wine, honey bees, honey

After he was gifted with a bee hive, wine steward Noel Patterson, who hails from Tucson, Arizona, started out as an amateur beekeeper. Once he had honed his skills, he started Dos Manos Apiaries, currently maintaining more than 40 colonies throughout his area using treatment-free, natural methods. Now, Patterson has been using his broad knowledge of both honey and wine to head tasting classes, which he recently held at the Miraval Arizona Resort & Spa for guests. While there, the now expert apiarist provided a detailed look of his foray into amateur beekeeping while also answering questions of the various factors that influence honey’s color and taste and his recommendation for enjoying it.

How It Started

According to Patterson, he was happy where he was with the wine industry, but it was his then girlfriend, an organic farmer, who provided him with a bee hive for his birthday that she built herself. The gesture, being as thoughtful as it was, inspired him to learn all he could about keeping honeybees. Everything he learned fascinated him, and he soon began keeping honeybees for colleagues and friends around Tucson. Patterson also believed his wine background gave him a unique perspective on understanding honey. As he put it, wines can “capture” what’s essential of a place, with their tastes and looks differing based on a place’s climate, soil, and other ecological properties. Honey does the same but in a more “direct and interesting way.”

Factors Influencing Honey

Honeys are different shades based on the nectar they come from, such as honey made via nectar from an avocado grove being darker whereas honey made via acacias are lighter and nearly clear. As to how the taste of these honeys differs between them, it’s typically a good guide that a honey’s color indicates the intensity of its flavor, with darker honey often being more intensely flavored compared to lighter honey. Over 600 assorted chemical compounds within honey contribute to flavor—from minerals and enzymes to other various organic compounds. The mixing of these compounds differs greatly between honeys depending on the flowers they came from.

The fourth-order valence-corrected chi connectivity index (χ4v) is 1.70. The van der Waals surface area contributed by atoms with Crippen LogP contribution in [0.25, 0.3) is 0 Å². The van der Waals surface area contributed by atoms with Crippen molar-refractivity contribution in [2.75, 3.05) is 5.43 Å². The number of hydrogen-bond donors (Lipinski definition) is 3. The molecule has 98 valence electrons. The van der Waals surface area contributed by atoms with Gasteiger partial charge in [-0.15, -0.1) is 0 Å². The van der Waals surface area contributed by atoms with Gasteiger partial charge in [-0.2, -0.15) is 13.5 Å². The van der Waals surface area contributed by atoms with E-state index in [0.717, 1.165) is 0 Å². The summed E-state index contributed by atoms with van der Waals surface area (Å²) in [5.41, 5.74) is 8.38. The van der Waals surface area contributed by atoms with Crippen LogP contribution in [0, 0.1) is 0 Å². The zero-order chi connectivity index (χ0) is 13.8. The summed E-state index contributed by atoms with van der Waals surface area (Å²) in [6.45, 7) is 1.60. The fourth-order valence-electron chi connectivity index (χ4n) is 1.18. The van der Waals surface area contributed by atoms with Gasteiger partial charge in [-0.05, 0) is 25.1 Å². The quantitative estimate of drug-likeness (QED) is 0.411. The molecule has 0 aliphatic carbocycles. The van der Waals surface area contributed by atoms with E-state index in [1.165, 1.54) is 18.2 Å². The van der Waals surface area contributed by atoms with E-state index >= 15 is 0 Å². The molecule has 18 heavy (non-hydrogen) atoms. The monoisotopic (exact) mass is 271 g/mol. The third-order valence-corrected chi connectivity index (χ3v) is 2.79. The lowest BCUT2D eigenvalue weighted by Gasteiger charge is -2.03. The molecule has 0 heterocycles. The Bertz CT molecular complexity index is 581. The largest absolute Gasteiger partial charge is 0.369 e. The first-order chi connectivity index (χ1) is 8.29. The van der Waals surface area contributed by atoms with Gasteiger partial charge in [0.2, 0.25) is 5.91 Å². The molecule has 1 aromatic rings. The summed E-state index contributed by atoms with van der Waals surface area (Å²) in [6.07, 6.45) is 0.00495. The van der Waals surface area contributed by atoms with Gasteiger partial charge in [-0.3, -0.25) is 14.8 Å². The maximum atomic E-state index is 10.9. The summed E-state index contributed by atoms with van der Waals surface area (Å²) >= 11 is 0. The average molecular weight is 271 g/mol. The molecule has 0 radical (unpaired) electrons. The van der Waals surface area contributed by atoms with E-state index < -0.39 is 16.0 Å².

Favorite Aspects of Beekeeping and Honey

In Patterson’s opinion, “I love that I get to work outside in beautiful places. More than that, I get to commune with this incredibly intelligent animal that has this complex society but lives in this state of perfect harmony within itself and its environment around it. It’s a magical thing to partake in and observe up close.”

While speaking of his favorite dishes with honey, Patterson stated that despite working in some high-end restaurants and admiring their chefs’ artistry, “At the end of the day, there’s nothing better than the inherent flavor of a beautiful sun-ripened heirloom tomato right off the vine, prepared simply with olive oil and a little salt. That’s how honey is too.” Because of that, Patterson prefers his honey simple, even dipping his fingers straight into a jar or instead having a plate with some cheese and honey or honey and nuts, with the latter being fine foils of each other.

Copyright: karandaev / 123RF Stock Photo

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